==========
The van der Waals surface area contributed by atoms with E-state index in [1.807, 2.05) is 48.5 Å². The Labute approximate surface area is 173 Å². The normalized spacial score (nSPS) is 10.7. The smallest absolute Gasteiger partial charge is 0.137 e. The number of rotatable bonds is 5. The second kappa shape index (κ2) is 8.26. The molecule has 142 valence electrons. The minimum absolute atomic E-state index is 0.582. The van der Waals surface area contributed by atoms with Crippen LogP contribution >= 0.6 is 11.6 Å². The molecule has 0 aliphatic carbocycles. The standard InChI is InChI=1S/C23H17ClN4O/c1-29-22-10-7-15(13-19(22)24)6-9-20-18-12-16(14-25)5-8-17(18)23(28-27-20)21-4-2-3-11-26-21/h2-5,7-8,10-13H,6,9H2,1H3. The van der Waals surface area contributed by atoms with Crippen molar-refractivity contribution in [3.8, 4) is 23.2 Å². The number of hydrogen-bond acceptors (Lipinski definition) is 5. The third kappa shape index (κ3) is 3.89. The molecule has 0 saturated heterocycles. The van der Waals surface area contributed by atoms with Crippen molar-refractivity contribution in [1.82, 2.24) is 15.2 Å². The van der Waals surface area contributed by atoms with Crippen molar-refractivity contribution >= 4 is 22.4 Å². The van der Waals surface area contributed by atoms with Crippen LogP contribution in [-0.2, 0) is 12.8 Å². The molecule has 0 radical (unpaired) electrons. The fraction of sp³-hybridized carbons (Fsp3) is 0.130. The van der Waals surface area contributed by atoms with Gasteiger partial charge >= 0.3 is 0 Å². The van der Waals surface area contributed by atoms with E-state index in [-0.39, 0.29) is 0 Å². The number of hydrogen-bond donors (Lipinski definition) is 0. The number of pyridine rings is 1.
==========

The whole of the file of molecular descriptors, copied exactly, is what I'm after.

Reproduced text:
The van der Waals surface area contributed by atoms with E-state index in [1.807, 2.05) is 48.5 Å². The Labute approximate surface area is 173 Å². The normalized spacial score (nSPS) is 10.7. The smallest absolute Gasteiger partial charge is 0.137 e. The number of rotatable bonds is 5. The second kappa shape index (κ2) is 8.26. The molecule has 142 valence electrons. The minimum absolute atomic E-state index is 0.582. The van der Waals surface area contributed by atoms with Crippen LogP contribution >= 0.6 is 11.6 Å². The molecule has 0 aliphatic carbocycles. The standard InChI is InChI=1S/C23H17ClN4O/c1-29-22-10-7-15(13-19(22)24)6-9-20-18-12-16(14-25)5-8-17(18)23(28-27-20)21-4-2-3-11-26-21/h2-5,7-8,10-13H,6,9H2,1H3. The van der Waals surface area contributed by atoms with Crippen molar-refractivity contribution in [3.8, 4) is 23.2 Å². The number of hydrogen-bond acceptors (Lipinski definition) is 5. The third kappa shape index (κ3) is 3.89. The molecule has 0 saturated heterocycles. The van der Waals surface area contributed by atoms with Crippen molar-refractivity contribution in [1.82, 2.24) is 15.2 Å². The van der Waals surface area contributed by atoms with Crippen molar-refractivity contribution >= 4 is 22.4 Å². The van der Waals surface area contributed by atoms with Crippen LogP contribution in [-0.2, 0) is 12.8 Å². The molecule has 0 radical (unpaired) electrons. The fraction of sp³-hybridized carbons (Fsp3) is 0.130. The van der Waals surface area contributed by atoms with Gasteiger partial charge >= 0.3 is 0 Å². The van der Waals surface area contributed by atoms with E-state index in [-0.39, 0.29) is 0 Å². The number of hydrogen-bond donors (Lipinski definition) is 0. The number of pyridine rings is 1.